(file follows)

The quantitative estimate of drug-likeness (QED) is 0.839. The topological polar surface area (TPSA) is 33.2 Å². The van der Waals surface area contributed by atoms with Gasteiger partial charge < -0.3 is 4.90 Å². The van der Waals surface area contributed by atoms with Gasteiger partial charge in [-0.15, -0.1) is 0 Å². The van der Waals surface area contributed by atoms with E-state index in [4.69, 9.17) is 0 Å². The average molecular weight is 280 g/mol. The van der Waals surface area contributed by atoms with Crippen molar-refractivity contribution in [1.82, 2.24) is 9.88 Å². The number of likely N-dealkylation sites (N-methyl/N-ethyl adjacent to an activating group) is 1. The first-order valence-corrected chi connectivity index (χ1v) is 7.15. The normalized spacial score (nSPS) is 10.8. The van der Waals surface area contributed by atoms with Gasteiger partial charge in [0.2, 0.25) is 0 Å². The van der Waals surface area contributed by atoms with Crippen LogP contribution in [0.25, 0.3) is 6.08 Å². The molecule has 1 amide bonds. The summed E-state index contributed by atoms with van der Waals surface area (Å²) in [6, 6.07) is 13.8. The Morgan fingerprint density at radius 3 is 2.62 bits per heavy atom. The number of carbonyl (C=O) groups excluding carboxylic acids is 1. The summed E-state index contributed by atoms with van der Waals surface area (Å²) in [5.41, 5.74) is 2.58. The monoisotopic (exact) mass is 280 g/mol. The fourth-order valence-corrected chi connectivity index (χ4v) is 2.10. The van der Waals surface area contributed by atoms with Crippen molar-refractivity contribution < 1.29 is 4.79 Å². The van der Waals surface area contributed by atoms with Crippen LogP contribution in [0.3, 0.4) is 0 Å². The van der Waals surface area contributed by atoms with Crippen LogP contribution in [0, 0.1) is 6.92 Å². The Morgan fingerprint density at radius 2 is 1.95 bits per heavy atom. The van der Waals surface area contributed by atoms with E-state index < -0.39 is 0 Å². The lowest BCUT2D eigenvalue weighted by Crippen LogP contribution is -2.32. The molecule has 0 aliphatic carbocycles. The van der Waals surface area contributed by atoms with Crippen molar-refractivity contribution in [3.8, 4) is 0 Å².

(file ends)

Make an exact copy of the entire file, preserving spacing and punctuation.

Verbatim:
The quantitative estimate of drug-likeness (QED) is 0.839. The topological polar surface area (TPSA) is 33.2 Å². The van der Waals surface area contributed by atoms with Gasteiger partial charge < -0.3 is 4.90 Å². The van der Waals surface area contributed by atoms with Gasteiger partial charge in [-0.15, -0.1) is 0 Å². The van der Waals surface area contributed by atoms with E-state index in [4.69, 9.17) is 0 Å². The average molecular weight is 280 g/mol. The van der Waals surface area contributed by atoms with Crippen molar-refractivity contribution in [1.82, 2.24) is 9.88 Å². The number of likely N-dealkylation sites (N-methyl/N-ethyl adjacent to an activating group) is 1. The first-order valence-corrected chi connectivity index (χ1v) is 7.15. The normalized spacial score (nSPS) is 10.8. The van der Waals surface area contributed by atoms with Gasteiger partial charge in [0.2, 0.25) is 0 Å². The van der Waals surface area contributed by atoms with Crippen LogP contribution in [0.25, 0.3) is 6.08 Å². The molecule has 1 amide bonds. The summed E-state index contributed by atoms with van der Waals surface area (Å²) in [6, 6.07) is 13.8. The Morgan fingerprint density at radius 3 is 2.62 bits per heavy atom. The number of carbonyl (C=O) groups excluding carboxylic acids is 1. The summed E-state index contributed by atoms with van der Waals surface area (Å²) in [5.41, 5.74) is 2.58. The monoisotopic (exact) mass is 280 g/mol. The fourth-order valence-corrected chi connectivity index (χ4v) is 2.10. The van der Waals surface area contributed by atoms with Crippen molar-refractivity contribution < 1.29 is 4.79 Å². The van der Waals surface area contributed by atoms with Crippen LogP contribution in [0.3, 0.4) is 0 Å². The van der Waals surface area contributed by atoms with Crippen LogP contribution in [0, 0.1) is 6.92 Å². The Morgan fingerprint density at radius 2 is 1.95 bits per heavy atom. The van der Waals surface area contributed by atoms with E-state index < -0.39 is 0 Å². The lowest BCUT2D eigenvalue weighted by Crippen LogP contribution is -2.32. The molecule has 0 aliphatic carbocycles. The van der Waals surface area contributed by atoms with Crippen molar-refractivity contribution in [3.8, 4) is 0 Å².